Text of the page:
Smith says that the Pan-Sahel Initiative "was begun with $7 million and focused on Mali, Mauritania, Niger and Chad. It is being expanded to include Senegal and possibly other countries. The U.S. European Command has asked for $125 million for the region over five years."The Pan-Sahel Initiative is the newest front in the "American campaign against terrorism ... in a region that military officials fear could become the next base for Al Qaeda -- the largely ungoverned swath of territory stretching from the Horn of Africa to the Western Sahara's Atlantic coast," he writes.

"Generals here ... say the vast, arid region is a new Afghanistan, with well-financed bands of Islamic militants recruiting, training and arming themselves. Terrorist attacks like the one on March 11 [2004] in Madrid that killed 191 people seem to have a North African link, investigators say, and may presage others in Europe." "Generals here ... say the vast, arid region is a new Afghanistan, with well-financed bands of Islamic militants recruiting, training and arming themselves. Terrorist attacks like the one on March 11 [2004] in Madrid that killed 191 people seem to have a North African link, investigators say, and may presage others in Europe."

"Having learned from missteps in Afghanistan and Iraq," he says, "the American officers are pursuing this battle with a new approach. Instead of planning on a heavy American military presence, they are dispatching Special Operations forces to countries like Mali and Mauritania in West Africa to train soldiers and outfit them with pickup trucks, radios and global-positioning equipment."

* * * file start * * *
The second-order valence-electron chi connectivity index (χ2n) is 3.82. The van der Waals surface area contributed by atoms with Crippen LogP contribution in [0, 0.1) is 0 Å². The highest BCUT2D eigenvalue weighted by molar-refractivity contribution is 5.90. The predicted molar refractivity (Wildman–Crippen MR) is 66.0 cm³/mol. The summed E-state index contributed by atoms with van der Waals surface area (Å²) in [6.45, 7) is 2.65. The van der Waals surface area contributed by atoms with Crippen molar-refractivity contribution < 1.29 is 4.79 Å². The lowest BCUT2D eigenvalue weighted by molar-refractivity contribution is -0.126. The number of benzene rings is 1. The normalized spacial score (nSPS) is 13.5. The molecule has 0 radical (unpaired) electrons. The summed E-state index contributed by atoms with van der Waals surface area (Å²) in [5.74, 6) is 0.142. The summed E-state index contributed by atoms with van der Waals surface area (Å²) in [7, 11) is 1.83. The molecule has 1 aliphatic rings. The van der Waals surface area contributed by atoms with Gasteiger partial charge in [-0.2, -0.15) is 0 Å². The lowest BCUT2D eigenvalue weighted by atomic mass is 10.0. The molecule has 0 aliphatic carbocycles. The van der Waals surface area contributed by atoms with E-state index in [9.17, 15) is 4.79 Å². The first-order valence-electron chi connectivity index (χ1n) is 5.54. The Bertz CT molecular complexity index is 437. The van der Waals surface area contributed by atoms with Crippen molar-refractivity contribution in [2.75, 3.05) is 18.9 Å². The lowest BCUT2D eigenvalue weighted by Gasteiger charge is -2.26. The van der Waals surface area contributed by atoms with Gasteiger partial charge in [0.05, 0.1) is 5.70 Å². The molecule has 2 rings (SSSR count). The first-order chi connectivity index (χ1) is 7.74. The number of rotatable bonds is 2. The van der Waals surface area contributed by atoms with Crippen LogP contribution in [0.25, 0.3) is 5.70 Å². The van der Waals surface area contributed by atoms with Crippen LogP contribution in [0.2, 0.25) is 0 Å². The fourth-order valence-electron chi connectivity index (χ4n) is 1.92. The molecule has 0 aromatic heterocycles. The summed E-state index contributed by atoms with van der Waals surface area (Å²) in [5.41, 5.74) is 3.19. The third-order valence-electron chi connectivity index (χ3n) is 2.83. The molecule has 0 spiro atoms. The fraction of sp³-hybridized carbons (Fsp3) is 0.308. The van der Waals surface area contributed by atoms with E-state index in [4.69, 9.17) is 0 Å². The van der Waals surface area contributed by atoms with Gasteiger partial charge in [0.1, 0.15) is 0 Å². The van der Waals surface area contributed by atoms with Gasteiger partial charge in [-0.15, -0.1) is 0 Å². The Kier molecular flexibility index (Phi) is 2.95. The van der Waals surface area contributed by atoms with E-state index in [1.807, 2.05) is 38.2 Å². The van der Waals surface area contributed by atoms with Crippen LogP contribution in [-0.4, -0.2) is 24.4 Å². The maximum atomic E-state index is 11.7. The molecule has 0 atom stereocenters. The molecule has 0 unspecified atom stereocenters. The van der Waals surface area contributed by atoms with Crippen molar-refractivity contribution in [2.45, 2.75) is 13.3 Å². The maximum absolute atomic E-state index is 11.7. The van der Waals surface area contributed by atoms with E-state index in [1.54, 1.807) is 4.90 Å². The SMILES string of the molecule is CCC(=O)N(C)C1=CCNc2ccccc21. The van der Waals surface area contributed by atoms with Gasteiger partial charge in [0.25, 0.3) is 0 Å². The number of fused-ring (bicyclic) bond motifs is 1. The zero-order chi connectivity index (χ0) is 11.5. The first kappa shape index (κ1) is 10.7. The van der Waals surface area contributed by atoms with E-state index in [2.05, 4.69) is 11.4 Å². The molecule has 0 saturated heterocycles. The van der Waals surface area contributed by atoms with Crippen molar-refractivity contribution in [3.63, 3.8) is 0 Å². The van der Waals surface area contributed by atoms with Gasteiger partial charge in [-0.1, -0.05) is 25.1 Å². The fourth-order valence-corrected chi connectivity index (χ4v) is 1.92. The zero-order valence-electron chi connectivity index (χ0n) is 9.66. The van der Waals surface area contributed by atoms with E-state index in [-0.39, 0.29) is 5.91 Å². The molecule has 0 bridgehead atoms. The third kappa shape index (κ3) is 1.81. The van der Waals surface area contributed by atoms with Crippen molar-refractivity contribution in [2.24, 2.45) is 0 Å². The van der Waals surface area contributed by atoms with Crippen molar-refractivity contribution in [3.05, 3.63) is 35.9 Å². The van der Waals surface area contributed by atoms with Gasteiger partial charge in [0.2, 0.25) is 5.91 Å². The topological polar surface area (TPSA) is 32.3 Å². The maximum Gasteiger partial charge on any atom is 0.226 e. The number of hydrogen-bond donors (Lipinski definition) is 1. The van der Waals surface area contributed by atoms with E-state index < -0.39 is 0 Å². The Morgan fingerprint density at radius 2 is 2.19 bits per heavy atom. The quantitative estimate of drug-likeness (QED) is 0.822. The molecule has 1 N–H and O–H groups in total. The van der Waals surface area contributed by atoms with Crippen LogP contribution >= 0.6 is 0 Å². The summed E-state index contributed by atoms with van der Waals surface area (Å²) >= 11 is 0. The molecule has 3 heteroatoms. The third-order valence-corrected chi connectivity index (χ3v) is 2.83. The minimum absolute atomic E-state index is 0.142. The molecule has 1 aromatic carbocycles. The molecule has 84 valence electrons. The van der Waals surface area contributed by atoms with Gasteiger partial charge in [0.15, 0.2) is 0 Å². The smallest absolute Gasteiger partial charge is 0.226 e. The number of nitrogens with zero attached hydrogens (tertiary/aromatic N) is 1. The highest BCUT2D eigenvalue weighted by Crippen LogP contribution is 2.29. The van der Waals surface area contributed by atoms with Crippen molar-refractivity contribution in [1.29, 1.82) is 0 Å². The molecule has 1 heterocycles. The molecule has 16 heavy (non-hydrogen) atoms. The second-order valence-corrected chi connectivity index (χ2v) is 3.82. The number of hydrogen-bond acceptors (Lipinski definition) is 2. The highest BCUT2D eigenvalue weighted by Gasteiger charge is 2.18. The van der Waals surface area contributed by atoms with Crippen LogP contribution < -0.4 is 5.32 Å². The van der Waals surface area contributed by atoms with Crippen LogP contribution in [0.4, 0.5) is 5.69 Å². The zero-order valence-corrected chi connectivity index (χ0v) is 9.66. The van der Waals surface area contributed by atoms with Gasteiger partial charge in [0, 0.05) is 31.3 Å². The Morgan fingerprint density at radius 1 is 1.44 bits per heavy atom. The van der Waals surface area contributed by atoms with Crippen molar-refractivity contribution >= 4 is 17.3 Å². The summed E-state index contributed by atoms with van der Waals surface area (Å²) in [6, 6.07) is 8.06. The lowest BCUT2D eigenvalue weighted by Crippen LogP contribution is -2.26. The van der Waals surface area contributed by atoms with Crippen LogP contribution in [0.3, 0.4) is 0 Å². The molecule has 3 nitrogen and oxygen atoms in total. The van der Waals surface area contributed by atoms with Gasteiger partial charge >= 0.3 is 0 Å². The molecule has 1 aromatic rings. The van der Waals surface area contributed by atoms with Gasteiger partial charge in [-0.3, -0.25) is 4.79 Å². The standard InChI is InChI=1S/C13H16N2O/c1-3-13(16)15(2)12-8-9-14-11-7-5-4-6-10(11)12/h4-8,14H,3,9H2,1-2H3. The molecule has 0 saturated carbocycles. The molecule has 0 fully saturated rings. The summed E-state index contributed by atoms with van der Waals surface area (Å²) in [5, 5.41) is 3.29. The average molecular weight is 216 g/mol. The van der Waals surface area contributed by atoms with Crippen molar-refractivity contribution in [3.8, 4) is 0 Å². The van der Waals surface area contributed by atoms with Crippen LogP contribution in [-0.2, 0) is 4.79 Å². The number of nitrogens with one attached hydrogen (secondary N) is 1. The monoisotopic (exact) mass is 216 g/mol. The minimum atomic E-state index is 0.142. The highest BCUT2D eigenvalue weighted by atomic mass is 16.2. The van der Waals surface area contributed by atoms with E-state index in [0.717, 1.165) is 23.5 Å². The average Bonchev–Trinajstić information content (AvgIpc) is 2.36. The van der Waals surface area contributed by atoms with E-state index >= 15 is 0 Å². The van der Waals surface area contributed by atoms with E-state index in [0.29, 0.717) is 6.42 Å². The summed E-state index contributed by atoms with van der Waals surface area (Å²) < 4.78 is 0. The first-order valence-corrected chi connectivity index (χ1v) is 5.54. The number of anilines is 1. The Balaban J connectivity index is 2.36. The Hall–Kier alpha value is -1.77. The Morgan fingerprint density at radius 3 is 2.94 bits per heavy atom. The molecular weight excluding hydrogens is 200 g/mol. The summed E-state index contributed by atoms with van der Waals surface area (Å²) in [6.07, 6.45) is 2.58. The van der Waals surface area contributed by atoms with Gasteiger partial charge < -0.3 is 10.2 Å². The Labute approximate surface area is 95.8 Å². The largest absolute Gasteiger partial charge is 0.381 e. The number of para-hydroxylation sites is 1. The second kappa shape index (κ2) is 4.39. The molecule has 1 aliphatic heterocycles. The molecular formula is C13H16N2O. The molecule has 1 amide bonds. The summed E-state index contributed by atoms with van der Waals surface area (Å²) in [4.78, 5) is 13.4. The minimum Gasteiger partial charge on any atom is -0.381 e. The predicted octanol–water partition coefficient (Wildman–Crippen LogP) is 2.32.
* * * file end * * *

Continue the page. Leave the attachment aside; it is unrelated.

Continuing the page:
Drew Brown, in his May 12, 2004, Knight Ridder article [6] adds that "Marine Corps Gen. James Jones, the commander of U.S. European Command, which covers most of Africa ... said that shortly after he took command of NATO in January 2002, a six-month analysis of U.S. force structure within European Command concluded that the United States likely would face a number of security challenges in Africa over the next 10 to 15 years and that a more robust engagement was needed.

"Late last year, soldiers from the 10th Special Forces Group began training military forces in Mali, Mauritania, Chad and Niger under the Pan-Sahel Initiative, a $7 million State Department program designed to help the security forces of those impoverished nations defend against terrorists.

"That effort follows the establishment of Task Force Horn of Africa, where more than 1,200 Marines and special-operations soldiers are heading up anti-terror training and operations in eastern Africa from a base in Djibouti.

"No U.S. forces have been committed to combat in Africa, Jones said. Involvement has consisted primarily of training and advisory teams."

In 2009, a NYTimes article reviewed the PSI, particularly as it played out in and now underlies current policy scenarios in Mauritania. [7]

See also[edit]

References[edit]

  1. ^ news release
  2. ^ [1] [2]
  3. ^ [3]
  4. ^ [4]
  5. ^ writes
  6. ^ "U.S. stepping up anti-terrorism efforts in Africa,"
  7. ^ "The Saharan Conundrum" by Nicholas Schmidle, The New York Times Magazine, p. MM34, 2-15-09. Retrieved 2-15-09.

Sources[edit]


Original courtesy of Wikipedia: http://en.wikipedia.org/wiki/Pan_Sahel_Initiative — Please support Wikipedia.